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    Super Moderator CLiNT's Avatar
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    What I'm saying is, if all your doing is cheap photography, you can set your camara to a lower res.

  7. #6
    Silver Lounger Banyarola's Avatar
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    Any pics that I want in high res I take in RAW format.
    Then I can edit them and save them as a JPG. But I keep the original RAW file if I want to edit it again in the future.
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  8. #7
    New Lounger
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    The more pixels the better. The resolution does not count, it's all in the pixel count. The more the better. Of course, the picture you take can be a good one or a poor one.

    Save as RAW/NEF depending on what your camera saves.
    Save the NEF/RAW files on disk and you can always go back to them and use them for different media.
    Then use Photoshop (or another application) to downsample (make the image smaller).
    Remember to use the correct interpolation method.


    If you edit a JP(E)G remember that each time you resave it, there can (and usually will) be quality loss.
    If you work on a Photoshop document, there will not be quality loss.

    And most of all: each (yes, *each*) image manipulation like scaling and transforming results in quality loss. Even in Photoshop files.

  9. #8
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    Quote Originally Posted by DutchPie View Post
    The more pixels the better. The resolution does not count, it's all in the pixel count. The more the better.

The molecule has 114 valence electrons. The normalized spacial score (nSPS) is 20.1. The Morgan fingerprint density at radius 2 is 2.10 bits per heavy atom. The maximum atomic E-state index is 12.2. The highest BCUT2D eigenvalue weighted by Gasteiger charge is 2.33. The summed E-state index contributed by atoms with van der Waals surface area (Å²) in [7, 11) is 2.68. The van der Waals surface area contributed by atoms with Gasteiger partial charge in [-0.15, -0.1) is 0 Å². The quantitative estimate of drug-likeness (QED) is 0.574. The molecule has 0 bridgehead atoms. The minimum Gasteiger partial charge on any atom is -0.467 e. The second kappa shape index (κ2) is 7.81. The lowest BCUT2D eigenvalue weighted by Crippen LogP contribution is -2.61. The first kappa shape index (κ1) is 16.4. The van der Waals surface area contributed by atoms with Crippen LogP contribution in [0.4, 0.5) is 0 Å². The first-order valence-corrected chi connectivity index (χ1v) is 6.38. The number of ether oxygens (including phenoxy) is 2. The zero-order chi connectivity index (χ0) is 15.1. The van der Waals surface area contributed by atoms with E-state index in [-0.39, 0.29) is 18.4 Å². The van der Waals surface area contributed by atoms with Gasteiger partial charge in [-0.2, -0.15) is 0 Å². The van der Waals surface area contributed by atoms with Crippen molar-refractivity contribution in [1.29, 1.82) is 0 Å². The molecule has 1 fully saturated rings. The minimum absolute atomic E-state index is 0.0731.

For any given image: Resolution = pixel count!!!

    The minimum required resolution depends on what you're proposing to do with the images - both now and in the future. Once an image's resolution is reduced, you can never get it all back.
    If you edit a JP(E)G remember that each time you resave it, there can (and usually will) be quality loss.
    There will always be a quality loss, due to the lossy nature of the compression.
    If you work on a Photoshop document, there will not be quality loss.
    That all depends on what you do with it.

    The advantage of working with RAW files, be they NEF or whatever, is that the original is usually not edited by an image editor - which only edits a TIFF/jpeg copy extracted from it, meaning you can go back to the original image if you muck up the edited version.

    Frankly, in these days of 1TB+ HDDs, a 6.5Mb file size is trivial. FWIW, a 4608 x 3456 image is good enough for a 48*36cm print @ 240dpi - which is ample for the distance at which such images would normally be viewed.
    Cheers,

    Paul Edstein